Mae Tang is known as the adventure capital of Northern Thailand. Because of its close proximity to Chiang Mai (just an hour away), a lot of the popular ‘cheap backpacker’ treks are located in this area. Huai Nam Dang National Park is also located close by, bordering Mae Tang and the Mae Hong Song Province.
The type of landscape you can find in Mae Tang and Huai Nam Dang area is hilly but not very high, meaning that there are some viewpoints along the way. There is a mix of Rainforest vegetation and jungle. The Mae Tang River also runs through this area which provides adventure activities such as whitewater rafting and bamboo rafting.
You will find a variety of hiking trails in the area, ranging from easy to difficult. Huai Nam Dang National Park has beautiful hiking trails which pass lovely viewpoints and farm lands comprising of rice paddy fields. You can also hike to several hill tribe villages here.
Best season for trekking in Mae Tang?
Mae Tang and Huai Nam Dang National Park are year-round trekking destinations, which is one of the reasons that they are so popular amongst backpackers taking a one day trip from Chiang Mai. A lot of the trails are adaptable depending on the seasons so unless the weather is really bad, it it possible to trek in this area all year round.
Highlights of trekking in Mae Tang?
- Waterfalls – The are quite a few big, impressive waterfalls in the Mae Tang area which are especially spectacular in the rainy season.
- Mae Tang River – Trekking near the Mae Tang River allows the opportunity to take a dip whenever you get too hot and also provides various river adventures such as rafting.
- Hilltribe Villages – There are many hilltribe villages in the area which you can visit during the day, or arrange a homestay overnight. It is best to work with a local trekking company to organise home-stays as they work directly with the villagers to arrange tourists staying overnight. The good companies will make sure that the tourism benefits the villagers.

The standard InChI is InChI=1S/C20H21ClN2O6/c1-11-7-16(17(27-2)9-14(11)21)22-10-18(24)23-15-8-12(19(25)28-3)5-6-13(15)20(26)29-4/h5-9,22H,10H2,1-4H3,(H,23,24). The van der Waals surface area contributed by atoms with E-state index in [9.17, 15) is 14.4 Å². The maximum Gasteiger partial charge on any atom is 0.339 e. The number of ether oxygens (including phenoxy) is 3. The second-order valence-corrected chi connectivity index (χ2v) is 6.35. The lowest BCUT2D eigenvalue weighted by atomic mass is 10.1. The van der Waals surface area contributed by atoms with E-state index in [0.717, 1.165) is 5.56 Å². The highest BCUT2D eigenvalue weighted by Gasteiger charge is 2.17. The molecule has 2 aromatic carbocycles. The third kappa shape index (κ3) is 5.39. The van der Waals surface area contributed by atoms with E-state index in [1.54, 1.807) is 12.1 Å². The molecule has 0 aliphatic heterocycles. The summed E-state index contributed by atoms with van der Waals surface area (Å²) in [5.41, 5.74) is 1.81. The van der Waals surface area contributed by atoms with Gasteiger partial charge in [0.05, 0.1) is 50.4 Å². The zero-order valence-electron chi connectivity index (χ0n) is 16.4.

- Rice Paddies – Thailand is famous for its lush green rice paddies and trekking in this area of Mae Tang, you can see them in all their glory!
Ethnic Minorities around Mae Tang?
The area of Mae Tang is home to many hilltribe communities such as White Karen, Lahu, Lisu and Akha. It is possible to arrange home stays in the hilltribe villages, but please research the trekking company before you book.
One very famous village in the mountains of Mae Tang is called “Koud Kup Village”. It is renowned for its beautiful views and many of the 2-day, 1-night treks from Chiang Mai stay over in the village. This village is quite touristy, but is good to visit if you are a budget backpacker and you are short on time and money!
Another popular village for tourists sleeping overnight, is the Lahu village of Mae Tang. The village has some good viewpoints and home stays where you can spend the night.
Wildlife in Mae Tang?
The area of Mae Tang is definitely more ‘built up’ than other more remote areas of Northern Thailand, so we cannot expect to see much wildlife in the way of larger creatures like monkeys and cats. However, we will of course have the usual tropical bird life, snakes, large insects etc. You will also see many elephants in this area as many of the big elephant sanctuaries are located here. Read more about choosing an ethical elephant sanctuary in Thailand.
Recommended Treks in Mae Tang
- Jungle, Waterfall & Hilltribe Trek – This one day trek from Chiang Mai costs $46 US per person and includes pick-up, transport to and from the Mae Tang area and lunch. You will visit two amazing waterfalls, a hilltribe community and trek 10km through the jungle. The trek is run by the sustainable Stray Away Travel company.
3. Trekking in – Doi Inthanon (Plus Mae Wang & Ob Luang National Park)
Perfect for: Getting off the beaten track away from the tourist crowds. More chance of seeing wildlife, cooler at higher altitudes, waterfalls, organic farms, coffee plantations and authentic homestay experiences.